The complex interplay between the natural and artificial landscape of Los Angeles provides a platform to explore the lessons offered by the natural world. Enter biomimicry—the idea of emulating strategies nature has already perfected.
The application of bio-inspired design, animal skins and building envelopes, is central to one of the discussions hosted Saturday, March 16, 5-7:30 pm by AIA Los Angeles as part of its COTE panel series. Moderated by Sam Lubell, West Coast editor of the Architect’s Newspaper, the conversation features SCI-Arc faculty members Russell Fortmeyer, sustainability consultant with the LA office of global engineering firm Arup, and Tom Wiscombe, principal of Los Angeles based Tom Wiscombe Design.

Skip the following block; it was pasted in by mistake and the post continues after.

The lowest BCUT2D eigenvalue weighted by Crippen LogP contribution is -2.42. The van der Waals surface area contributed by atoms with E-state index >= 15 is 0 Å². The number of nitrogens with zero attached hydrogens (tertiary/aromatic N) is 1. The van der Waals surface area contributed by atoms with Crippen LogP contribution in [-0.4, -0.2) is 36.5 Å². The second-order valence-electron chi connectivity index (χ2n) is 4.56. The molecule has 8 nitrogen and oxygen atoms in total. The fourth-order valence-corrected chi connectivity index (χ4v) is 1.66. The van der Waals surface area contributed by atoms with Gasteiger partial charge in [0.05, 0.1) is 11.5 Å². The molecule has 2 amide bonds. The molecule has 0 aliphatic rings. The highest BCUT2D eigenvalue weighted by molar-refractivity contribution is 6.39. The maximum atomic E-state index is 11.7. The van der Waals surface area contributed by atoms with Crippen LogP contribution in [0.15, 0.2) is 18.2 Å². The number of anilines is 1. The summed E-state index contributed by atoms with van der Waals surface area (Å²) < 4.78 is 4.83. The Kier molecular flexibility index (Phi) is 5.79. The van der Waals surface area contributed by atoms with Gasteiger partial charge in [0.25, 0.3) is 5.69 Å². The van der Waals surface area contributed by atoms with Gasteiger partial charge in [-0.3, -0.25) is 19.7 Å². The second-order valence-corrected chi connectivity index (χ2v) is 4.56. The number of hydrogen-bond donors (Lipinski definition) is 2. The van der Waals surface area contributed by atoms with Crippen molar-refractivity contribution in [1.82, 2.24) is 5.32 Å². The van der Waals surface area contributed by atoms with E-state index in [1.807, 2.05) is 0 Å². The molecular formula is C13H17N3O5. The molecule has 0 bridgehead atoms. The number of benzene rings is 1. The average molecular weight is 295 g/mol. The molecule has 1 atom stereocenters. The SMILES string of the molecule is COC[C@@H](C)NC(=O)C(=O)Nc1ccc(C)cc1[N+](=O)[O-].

Co-chaired by Ilaria Mazzoleni, who also teaches at SCI-Arc, and Deborah Richmond, the AIA│LA COTE seeks to explore, discuss, compile and broadcast information about the impacts, both positive and negative, of the city’s urban geography.
Mazzoleni, who has been teaching and working with the concept of biomimicry in architecture for nearly 10 years, said in a recent interview with Nate Berg for Ensia.com: “You don't design a set of roads in isolation but in relation to buildings, to the sewer system below or to the cabling. There are a lot of invisible elements that go into it. And nature is really a master example of making different things work one to the other and eliminating things that don't fit in the picture.”
The AIA│LA COTE event is open to the public and will be held at the Natural History Museum of Los Angeles County, located at 900 Exposition Blvd, Los Angeles, CA 90007. (museum parking is $10)
For more information, click HERE.